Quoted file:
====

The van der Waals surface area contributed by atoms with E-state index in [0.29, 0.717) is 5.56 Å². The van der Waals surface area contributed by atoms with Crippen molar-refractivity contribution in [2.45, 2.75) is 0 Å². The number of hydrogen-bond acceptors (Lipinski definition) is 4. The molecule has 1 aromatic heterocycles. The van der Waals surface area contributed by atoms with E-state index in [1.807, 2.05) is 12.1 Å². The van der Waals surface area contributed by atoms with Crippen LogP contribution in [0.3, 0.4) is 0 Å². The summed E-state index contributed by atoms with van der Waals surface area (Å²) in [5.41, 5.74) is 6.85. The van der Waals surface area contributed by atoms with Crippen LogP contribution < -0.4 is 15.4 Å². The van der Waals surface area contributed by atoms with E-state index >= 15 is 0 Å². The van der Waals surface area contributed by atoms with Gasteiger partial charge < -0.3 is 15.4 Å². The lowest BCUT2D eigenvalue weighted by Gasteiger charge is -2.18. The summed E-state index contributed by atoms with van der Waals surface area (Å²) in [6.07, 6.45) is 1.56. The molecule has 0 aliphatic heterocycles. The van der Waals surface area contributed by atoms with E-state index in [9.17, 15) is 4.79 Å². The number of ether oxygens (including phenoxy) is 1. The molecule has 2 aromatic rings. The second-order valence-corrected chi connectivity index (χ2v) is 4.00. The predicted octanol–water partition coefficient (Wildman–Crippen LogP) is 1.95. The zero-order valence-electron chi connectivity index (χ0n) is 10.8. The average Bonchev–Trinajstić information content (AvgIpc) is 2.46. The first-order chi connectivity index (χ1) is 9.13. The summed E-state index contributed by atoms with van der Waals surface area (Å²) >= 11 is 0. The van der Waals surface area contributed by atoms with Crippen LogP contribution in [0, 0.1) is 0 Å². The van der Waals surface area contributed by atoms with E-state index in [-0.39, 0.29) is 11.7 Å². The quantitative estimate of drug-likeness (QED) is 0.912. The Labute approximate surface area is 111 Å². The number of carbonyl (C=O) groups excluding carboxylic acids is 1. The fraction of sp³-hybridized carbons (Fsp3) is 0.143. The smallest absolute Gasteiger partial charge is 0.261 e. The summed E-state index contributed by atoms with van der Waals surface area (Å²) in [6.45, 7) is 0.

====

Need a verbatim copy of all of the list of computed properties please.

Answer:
The van der Waals surface area contributed by atoms with E-state index in [0.29, 0.717) is 5.56 Å². The van der Waals surface area contributed by atoms with Crippen molar-refractivity contribution in [2.45, 2.75) is 0 Å². The number of hydrogen-bond acceptors (Lipinski definition) is 4. The molecule has 1 aromatic heterocycles. The van der Waals surface area contributed by atoms with E-state index in [1.807, 2.05) is 12.1 Å². The van der Waals surface area contributed by atoms with Crippen LogP contribution in [0.3, 0.4) is 0 Å². The summed E-state index contributed by atoms with van der Waals surface area (Å²) in [5.41, 5.74) is 6.85. The van der Waals surface area contributed by atoms with Crippen LogP contribution < -0.4 is 15.4 Å². The van der Waals surface area contributed by atoms with E-state index >= 15 is 0 Å². The van der Waals surface area contributed by atoms with Gasteiger partial charge < -0.3 is 15.4 Å². The lowest BCUT2D eigenvalue weighted by Gasteiger charge is -2.18. The summed E-state index contributed by atoms with van der Waals surface area (Å²) in [6.07, 6.45) is 1.56. The molecule has 0 aliphatic heterocycles. The van der Waals surface area contributed by atoms with E-state index in [9.17, 15) is 4.79 Å². The number of ether oxygens (including phenoxy) is 1. The molecule has 2 aromatic rings. The second-order valence-corrected chi connectivity index (χ2v) is 4.00. The predicted octanol–water partition coefficient (Wildman–Crippen LogP) is 1.95. The zero-order valence-electron chi connectivity index (χ0n) is 10.8. The average Bonchev–Trinajstić information content (AvgIpc) is 2.46. The first-order chi connectivity index (χ1) is 9.13. The summed E-state index contributed by atoms with van der Waals surface area (Å²) >= 11 is 0. The van der Waals surface area contributed by atoms with Crippen LogP contribution in [0, 0.1) is 0 Å². The van der Waals surface area contributed by atoms with E-state index in [-0.39, 0.29) is 11.7 Å². The quantitative estimate of drug-likeness (QED) is 0.912. The Labute approximate surface area is 111 Å². The number of carbonyl (C=O) groups excluding carboxylic acids is 1. The fraction of sp³-hybridized carbons (Fsp3) is 0.143. The smallest absolute Gasteiger partial charge is 0.261 e. The summed E-state index contributed by atoms with van der Waals surface area (Å²) in [6.45, 7) is 0.